Assigned reading that actually has some value


It’s a common idea: college students don’t like to read. For school, for fun, for anything – I’m a little amazed that you’re reading a newspaper at this moment, to be honest. Who can blame the disinterest in reading? At the end of the day, if you’re that rare college student who actually completes all their assigned reading, there is no desire to read anything other than a MySpace blog. But there are some books that everyone should read, hopefully before they leave college and are forced to enter the real world. Here are just a few books that are essential reading – and actually interesting.

Back to high school

So many novels required in high school are literally the most boring works of literature in the world – which explains why Cliff Notes can be a godsend. Two novels that everyone should have read in high school – “To Kill a Mockingbird” by Harper Lee and “The Great Gatsby” by F. Scott Fitzgerald – are actually interesting. I know, I was just as shocked. If you resorted to the easy medium – a.k.a. an online synopsis – when reading these in your teens, you should go back and read them now, if only for the interesting (and well-written) insights into human nature they provide. “Mockingbird,” set in the 1930s South, focuses on a single-parent family which weathers criticism when the father defends a black man accused of raping a white woman. “Gatsby,” meanwhile, has all the makings of a (good) soap opera, and offers a look into the seedy side of the American dream in the 1920s, serving as a cautionary tale. Both books are classics that are actually interesting, and their themes are still relevant today.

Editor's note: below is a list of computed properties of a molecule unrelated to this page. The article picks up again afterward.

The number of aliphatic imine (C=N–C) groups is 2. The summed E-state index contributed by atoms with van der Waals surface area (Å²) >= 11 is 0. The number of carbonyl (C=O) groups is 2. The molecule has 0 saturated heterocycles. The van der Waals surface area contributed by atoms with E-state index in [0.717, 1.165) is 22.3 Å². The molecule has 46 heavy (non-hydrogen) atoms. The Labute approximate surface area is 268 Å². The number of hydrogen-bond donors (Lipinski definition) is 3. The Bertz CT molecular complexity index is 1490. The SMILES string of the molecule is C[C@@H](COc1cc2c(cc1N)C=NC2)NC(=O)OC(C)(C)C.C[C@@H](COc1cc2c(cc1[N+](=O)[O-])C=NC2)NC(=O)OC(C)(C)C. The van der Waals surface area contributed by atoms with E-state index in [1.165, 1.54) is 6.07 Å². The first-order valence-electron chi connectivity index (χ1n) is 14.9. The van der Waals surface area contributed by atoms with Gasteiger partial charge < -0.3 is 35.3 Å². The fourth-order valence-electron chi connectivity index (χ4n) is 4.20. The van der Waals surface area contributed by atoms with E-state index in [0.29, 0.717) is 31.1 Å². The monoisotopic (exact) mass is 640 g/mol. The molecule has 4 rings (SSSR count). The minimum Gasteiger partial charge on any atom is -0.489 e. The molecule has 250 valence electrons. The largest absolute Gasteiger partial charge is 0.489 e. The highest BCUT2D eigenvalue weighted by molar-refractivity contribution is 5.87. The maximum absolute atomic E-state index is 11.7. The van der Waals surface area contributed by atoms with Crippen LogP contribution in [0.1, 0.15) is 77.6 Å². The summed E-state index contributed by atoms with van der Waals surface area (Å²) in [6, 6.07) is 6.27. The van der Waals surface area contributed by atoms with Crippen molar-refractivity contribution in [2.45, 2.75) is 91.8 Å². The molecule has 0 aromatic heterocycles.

Memoirs and those self-obsessed enough to

write them

One book seemed to help start the craze of people in their 20s and 30s write about their “entire life,” as it were. Published in 1999, “A Heartbreaking Work of Staggering Genius,” written by freelancer Dave Eggers, was an instant success, and went on to be nominated for the Pulitzer Prize and receive tons of critical acclaim, all of which Eggers shied away from. His book tells the story of how, when he was 21, both of his parents died within around six weeks of each other, and he was left to take care of his eight-year-old brother; the two eventually moved to San Francisco and Eggers tried to find a new balance in his life between “parent” and “college student.” The book is hilarious, though the summary doesn’t suggest such amusement; there is also an energy that propels the book forward that is inescapable. For a more understated approach to memoirs, read a book by David Sedaris; he is older than Eggers, and thus has more life experience and practice in writing, which makes his essays a little better than “Heartbreaking.” For the best Sedaris writings, check out “Naked” or “Me Talk Pretty One Day.”

The future?

“1984” by George Orwell offers a look at a different, frightening society – yet hits a bit too close to home. “1984” revolves around one man who works for the political party of Oceania in London; he knows the truth of how the party controls individuals and thus is in a permanent state of fear. With its mentions of Big Brother watching everyone and everything, the novel hits a bit too close to home, especially after the recent spying charges against the United States government.